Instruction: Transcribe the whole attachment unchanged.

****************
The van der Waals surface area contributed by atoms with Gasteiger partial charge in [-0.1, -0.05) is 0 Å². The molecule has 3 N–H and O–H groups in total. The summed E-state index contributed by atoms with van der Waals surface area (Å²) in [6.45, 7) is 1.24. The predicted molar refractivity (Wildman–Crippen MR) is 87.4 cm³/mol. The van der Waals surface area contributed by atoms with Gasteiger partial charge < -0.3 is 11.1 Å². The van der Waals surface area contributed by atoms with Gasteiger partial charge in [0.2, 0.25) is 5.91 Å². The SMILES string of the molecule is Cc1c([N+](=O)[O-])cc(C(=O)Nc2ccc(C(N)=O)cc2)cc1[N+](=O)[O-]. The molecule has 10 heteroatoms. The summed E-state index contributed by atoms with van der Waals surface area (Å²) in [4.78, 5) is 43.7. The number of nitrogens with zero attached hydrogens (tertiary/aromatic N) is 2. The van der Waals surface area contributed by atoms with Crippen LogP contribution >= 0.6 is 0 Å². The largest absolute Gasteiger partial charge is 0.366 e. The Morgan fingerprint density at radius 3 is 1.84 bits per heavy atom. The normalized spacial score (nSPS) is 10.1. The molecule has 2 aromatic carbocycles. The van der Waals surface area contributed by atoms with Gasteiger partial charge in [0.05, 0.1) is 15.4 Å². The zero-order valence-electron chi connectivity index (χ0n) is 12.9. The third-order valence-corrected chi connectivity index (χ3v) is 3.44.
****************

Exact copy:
The van der Waals surface area contributed by atoms with Gasteiger partial charge in [-0.1, -0.05) is 0 Å². The molecule has 3 N–H and O–H groups in total. The summed E-state index contributed by atoms with van der Waals surface area (Å²) in [6.45, 7) is 1.24. The predicted molar refractivity (Wildman–Crippen MR) is 87.4 cm³/mol. The van der Waals surface area contributed by atoms with Gasteiger partial charge < -0.3 is 11.1 Å². The van der Waals surface area contributed by atoms with Gasteiger partial charge in [0.2, 0.25) is 5.91 Å². The SMILES string of the molecule is Cc1c([N+](=O)[O-])cc(C(=O)Nc2ccc(C(N)=O)cc2)cc1[N+](=O)[O-]. The molecule has 10 heteroatoms. The summed E-state index contributed by atoms with van der Waals surface area (Å²) in [4.78, 5) is 43.7. The number of nitrogens with zero attached hydrogens (tertiary/aromatic N) is 2. The van der Waals surface area contributed by atoms with Crippen LogP contribution >= 0.6 is 0 Å². The largest absolute Gasteiger partial charge is 0.366 e. The Morgan fingerprint density at radius 3 is 1.84 bits per heavy atom. The normalized spacial score (nSPS) is 10.1. The molecule has 2 aromatic carbocycles. The van der Waals surface area contributed by atoms with Gasteiger partial charge in [0.05, 0.1) is 15.4 Å². The zero-order valence-electron chi connectivity index (χ0n) is 12.9. The third-order valence-corrected chi connectivity index (χ3v) is 3.44.